The album continues in traditional mode with Read’s bluegrass-tinged arrangement of Burns’ ‘It Was A’ For Our Rightfu’ King’, a gently yearning melody picked out her acoustic guitar and completed by harp and banjo, followed by the equality and love themed ‘The Poor Man’s Lamentation’ with its urgent rhythm, swirling violins and a capella ending. Further birdsong and the sound of a storm heralds the wholly massed a capella lament ‘Sad The Climbing’ (or, since it’s sung in Gaelic, ‘Trom An Direadh’), recorded live, like the album’s other a capella number, ‘Unst Boat Song’, in Eigg’s acoustically striking Cathedral Cave, itself not far from the site of a 1577 massacre of the MacDonald population by the MacLeods of Harris upon which the lyrics treat.
Driven by choppy percussive arrangement and gathering to a chanted climax, things remain in Scottish Gaelic for the near six-minute ‘Muladach Mi ‘s Mi Air M’aineoil’ (‘Sad Am I And In A Strange Place’), a call-and-response waulking song about a woman and her two daughters being separated from their people and their home.
In contrast to the bulk of the album, ‘Cleaning The Stones’ is an original number (a fish’s love song) penned by Eliza Carthy. Opening with a chamber folk arrangement, it waltzes dreamily on wings of plucked strings and harp arpeggios like something from the music halls. A little more birdsong, and it’s a journey way back in time and to the far reaches of the Shetlands for ‘Unst Boat Song’, a prayer for the safe return of fisherman sung on the original Norn with Polwart taking lead.
Sung by Hazel Askew with the others providing harmonies, the lullabying music hall tune of ‘London Lights’ may be more familiar as ‘Just Before The Battle Mother’, an American Civil War song written by George Root, the lyrics here about the destitution fate of abandoned single mothers. Heading into the final stretch, the harp shimmering ballad ‘Sea King’ is a handclap backed intricate setting by Kate Young of a poem by 19th century Danish poet Adam Oehlenschläger, a variation on the selkie myth about a woman who, years after being transformed into a mermaid, returns to shore, human again, only to find she has now has no home on either land and the sea.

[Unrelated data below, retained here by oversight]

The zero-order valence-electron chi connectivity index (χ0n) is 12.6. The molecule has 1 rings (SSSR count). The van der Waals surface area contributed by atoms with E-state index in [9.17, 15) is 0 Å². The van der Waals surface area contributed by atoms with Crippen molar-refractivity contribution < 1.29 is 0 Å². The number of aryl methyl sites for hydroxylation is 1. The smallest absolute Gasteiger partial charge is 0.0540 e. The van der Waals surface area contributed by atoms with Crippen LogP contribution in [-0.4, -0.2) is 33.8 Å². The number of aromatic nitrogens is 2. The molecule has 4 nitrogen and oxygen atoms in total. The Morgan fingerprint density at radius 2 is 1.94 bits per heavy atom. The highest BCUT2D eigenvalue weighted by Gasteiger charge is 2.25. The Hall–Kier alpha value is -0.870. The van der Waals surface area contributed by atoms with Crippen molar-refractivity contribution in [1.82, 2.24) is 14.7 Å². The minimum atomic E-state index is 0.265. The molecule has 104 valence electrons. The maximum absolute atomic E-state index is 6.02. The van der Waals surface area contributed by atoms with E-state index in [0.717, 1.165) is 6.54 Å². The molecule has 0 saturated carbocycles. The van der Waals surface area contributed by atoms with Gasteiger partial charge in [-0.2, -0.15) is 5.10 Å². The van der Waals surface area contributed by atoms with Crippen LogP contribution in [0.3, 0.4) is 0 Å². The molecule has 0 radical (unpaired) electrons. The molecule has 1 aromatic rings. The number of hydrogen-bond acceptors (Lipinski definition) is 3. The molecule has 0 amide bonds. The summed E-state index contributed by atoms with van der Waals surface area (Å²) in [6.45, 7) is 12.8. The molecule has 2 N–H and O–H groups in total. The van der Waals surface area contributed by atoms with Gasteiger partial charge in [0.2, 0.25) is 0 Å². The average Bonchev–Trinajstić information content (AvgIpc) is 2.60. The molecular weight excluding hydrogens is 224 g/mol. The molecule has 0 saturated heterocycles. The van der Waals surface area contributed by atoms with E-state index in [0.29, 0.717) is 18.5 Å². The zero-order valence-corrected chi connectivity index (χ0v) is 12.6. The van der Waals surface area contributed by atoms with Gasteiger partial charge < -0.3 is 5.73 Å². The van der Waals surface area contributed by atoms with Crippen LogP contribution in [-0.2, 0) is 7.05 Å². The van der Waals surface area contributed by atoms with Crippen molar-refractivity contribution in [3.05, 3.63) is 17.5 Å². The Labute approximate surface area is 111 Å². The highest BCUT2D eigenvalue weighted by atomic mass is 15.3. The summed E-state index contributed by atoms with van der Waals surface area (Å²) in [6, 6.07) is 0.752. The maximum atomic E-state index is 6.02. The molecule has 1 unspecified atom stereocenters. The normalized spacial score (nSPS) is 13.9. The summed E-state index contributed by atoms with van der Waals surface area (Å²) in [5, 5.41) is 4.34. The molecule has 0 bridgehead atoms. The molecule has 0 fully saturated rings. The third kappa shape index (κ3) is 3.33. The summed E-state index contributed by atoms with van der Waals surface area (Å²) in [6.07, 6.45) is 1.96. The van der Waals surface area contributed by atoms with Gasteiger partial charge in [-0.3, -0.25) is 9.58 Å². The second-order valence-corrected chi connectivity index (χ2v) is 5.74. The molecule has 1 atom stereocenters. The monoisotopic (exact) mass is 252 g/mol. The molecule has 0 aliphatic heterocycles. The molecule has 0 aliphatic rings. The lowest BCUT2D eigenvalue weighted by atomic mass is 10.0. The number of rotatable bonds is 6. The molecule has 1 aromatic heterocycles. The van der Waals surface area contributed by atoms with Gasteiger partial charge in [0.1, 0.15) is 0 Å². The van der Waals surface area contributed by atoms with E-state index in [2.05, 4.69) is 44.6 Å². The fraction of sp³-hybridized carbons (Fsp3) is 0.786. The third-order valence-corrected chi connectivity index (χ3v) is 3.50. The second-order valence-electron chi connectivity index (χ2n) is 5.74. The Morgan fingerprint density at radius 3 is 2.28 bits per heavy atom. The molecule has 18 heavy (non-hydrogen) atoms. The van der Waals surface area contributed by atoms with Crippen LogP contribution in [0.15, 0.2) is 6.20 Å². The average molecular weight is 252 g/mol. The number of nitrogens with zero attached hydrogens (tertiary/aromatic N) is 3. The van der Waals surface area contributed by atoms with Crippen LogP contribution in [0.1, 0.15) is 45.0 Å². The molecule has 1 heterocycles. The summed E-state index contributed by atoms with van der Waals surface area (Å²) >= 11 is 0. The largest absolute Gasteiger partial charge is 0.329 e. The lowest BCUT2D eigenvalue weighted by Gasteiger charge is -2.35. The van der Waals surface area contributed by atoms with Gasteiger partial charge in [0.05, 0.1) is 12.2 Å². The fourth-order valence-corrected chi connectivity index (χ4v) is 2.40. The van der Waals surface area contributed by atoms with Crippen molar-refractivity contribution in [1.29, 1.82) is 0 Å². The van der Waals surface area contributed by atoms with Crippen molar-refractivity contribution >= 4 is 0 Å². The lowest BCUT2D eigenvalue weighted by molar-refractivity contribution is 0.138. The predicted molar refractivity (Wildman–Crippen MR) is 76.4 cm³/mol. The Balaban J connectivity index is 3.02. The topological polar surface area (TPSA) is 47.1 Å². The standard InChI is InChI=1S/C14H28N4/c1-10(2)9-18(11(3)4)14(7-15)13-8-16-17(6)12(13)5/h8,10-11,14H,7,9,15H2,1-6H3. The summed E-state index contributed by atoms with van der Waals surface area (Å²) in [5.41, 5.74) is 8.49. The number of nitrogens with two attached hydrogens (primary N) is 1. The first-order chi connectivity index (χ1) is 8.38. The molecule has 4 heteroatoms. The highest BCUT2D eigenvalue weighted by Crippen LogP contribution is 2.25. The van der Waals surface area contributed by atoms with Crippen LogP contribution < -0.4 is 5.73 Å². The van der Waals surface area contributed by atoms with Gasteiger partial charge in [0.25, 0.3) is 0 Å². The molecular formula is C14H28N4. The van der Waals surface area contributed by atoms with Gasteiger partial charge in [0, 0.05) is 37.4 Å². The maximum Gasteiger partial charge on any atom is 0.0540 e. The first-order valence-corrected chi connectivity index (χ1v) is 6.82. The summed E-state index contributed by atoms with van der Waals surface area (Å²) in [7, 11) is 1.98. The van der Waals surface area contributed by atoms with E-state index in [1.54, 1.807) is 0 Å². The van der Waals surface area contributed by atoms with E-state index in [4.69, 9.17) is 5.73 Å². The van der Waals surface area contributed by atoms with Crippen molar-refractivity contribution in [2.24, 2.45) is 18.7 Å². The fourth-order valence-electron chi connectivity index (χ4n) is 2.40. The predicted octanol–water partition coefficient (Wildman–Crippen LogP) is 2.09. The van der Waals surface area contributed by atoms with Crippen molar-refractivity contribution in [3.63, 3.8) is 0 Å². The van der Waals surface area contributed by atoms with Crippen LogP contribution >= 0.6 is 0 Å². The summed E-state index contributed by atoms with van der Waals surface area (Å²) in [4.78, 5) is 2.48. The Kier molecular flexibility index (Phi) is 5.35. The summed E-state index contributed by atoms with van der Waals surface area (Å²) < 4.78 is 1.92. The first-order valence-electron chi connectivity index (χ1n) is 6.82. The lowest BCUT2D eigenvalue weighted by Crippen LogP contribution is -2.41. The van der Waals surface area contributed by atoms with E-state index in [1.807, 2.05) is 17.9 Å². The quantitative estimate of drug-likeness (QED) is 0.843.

Lady Maisery’s Rowan Rheingans steps up for another original, the strings-swathed ‘Soil And Soul’, a song inspired by both the hills known as The Old Woman of the Moors on the Isle of Lewis and the translation of the Gaelic for Eigg, The Island of the Big Women (a reference to the 7th century female Pict warriors sent to rid the island of Christianity-peddling monks), while the title (and the theme) stems from a book by Scottish environmental campaigner Alastair McIntosh.
Concerned with separation and loss as a result of conflict, personal or otherwise, ‘Over The Border’ weaves together a number of traditional tunes and a collective original, among them ‘The Flowers of Knaresborough Forest’, ‘Blue Bonnets Over the Border’ and pipe lament ‘The Floo’ers of The Forest’, plucked harp and Indian harmonium drone giving way to shared vocals by Polwart and Carthy before the ensemble joins in and violins, guitars and percussion lift the tempo for a rousing dance reel and the optimistic refrain of ‘the gates and the borders will all fade away’.